e-flux presents Ecology After Nature: Industries, Communities, and Environmental Memory
Dinh Q. Lê, The Colony | Part Six – Anthropocentric Pasts and Planetary Futures
Sunday, October 25—Saturday, November 7, 2020
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Dinh Q. Lê, The Colony (still), 2016. Courtesy of the artist and Artangel.

Join us on e-flux Video & Film for an online screening of Dinh Q. Lê’s The Colony (2016), on view for two weeks from Sunday, October 25 through Saturday, November 7, 2020.

This three-part video is loosely based on nineteenth-century depictions of a cluster of islands off of the west coast of Peru that are rich in guano, a powerful fertilizer. Exploring the drama of absurdity, greed, and human suffering—all for the brown gold of bird excrement—the film revisits three important episodes in the islands’ infamous history: the nineteenth-century imperial wars between Spain and its former colonies Peru and Chile; the horrific fate of the indentured Chinese laborers; and the US Guano Act of 1856 that authorized over one hundred claims for uninhabited islands, reefs, and atolls in the Pacific and Atlantic.

The Colony is presented here as one of four films in Anthropocentric Pasts and Planetary Futures, or Death as New Beginning, the sixth and final program in the online film and discussion series Ecology After Nature: Industries, Communities, and Environmental Memory programmed by Lukas Brasiskis for e-flux Video & Film.

Ecology After Nature runs from August 14 through November 8, 2020. On Sunday, November 8, 2020, the series will wrap with a repeat of all 22 films included in Parts One through Six—available for 24 hours from 12am to 11:59pm EST. 

Dinh Q. Lê was born in Hà Tiên in South Vietnam. In the late 1970s, his family escaped by boat before eventually settling in the US where he completed his education. He is the co-founder of Sàn Art in Ho Chi Minh City, Vietnam, where he has been based for the past decade. In 2010 he was awarded the Prince Claus Award for his outstanding contribution to cultural exchange. He creates conceptually based multimedia work that reflects on the complex history of Vietnam, issues of war, displaced populations, and the depiction of non-western cultures in western media. Lê’s work has been presented in many international group shows including Documenta 13 in Kassel (2012), the 2nd Singapore Biennale (2008), the Gwangju Biennial (2006), and the Venice Biennale (2003). He was the first Vietnamese artist to have a solo show at the Museum of Modern Art, New York (2010). A major survey exhibition, Dinh Q. Lê: Memory for Tomorrow, was presented at the Mori Art Museum in Tokyo in 2015. Lê’s work is included in numerous permanent collections, including the Museum of Modern Art, Ford Foundation (New York, NY), Portland Art Museum (Portland, OR), San Francisco Museum of Modern Art (San Francisco, CA), Queensland Gallery of Modern Art (Brisbane, Australia), and the Zabludowicz Collection (London, England).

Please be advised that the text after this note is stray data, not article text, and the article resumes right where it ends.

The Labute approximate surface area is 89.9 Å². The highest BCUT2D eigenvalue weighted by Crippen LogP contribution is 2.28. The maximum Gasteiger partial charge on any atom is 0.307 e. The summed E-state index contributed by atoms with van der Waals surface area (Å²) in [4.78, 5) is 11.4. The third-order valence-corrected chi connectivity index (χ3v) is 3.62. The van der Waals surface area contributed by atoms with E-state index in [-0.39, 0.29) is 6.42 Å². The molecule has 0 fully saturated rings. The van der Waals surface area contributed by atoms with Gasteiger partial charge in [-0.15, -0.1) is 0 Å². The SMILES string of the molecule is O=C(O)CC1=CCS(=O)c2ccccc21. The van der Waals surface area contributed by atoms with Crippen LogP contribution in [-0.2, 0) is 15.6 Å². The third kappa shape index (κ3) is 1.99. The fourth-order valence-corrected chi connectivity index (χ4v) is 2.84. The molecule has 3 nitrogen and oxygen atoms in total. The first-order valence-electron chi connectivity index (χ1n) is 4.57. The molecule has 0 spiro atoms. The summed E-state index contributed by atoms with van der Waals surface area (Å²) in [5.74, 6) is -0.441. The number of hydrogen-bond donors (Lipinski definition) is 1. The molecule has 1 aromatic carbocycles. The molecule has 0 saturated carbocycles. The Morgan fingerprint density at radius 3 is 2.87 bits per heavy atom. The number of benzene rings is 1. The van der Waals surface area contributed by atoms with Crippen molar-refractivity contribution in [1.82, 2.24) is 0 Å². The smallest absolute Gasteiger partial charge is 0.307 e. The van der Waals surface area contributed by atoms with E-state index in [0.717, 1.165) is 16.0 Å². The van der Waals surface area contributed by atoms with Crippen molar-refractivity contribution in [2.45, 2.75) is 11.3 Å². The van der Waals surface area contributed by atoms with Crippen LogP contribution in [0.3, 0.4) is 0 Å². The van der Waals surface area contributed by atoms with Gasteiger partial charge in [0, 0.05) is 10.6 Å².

For more information, contact program [​at​] e-flux.com.

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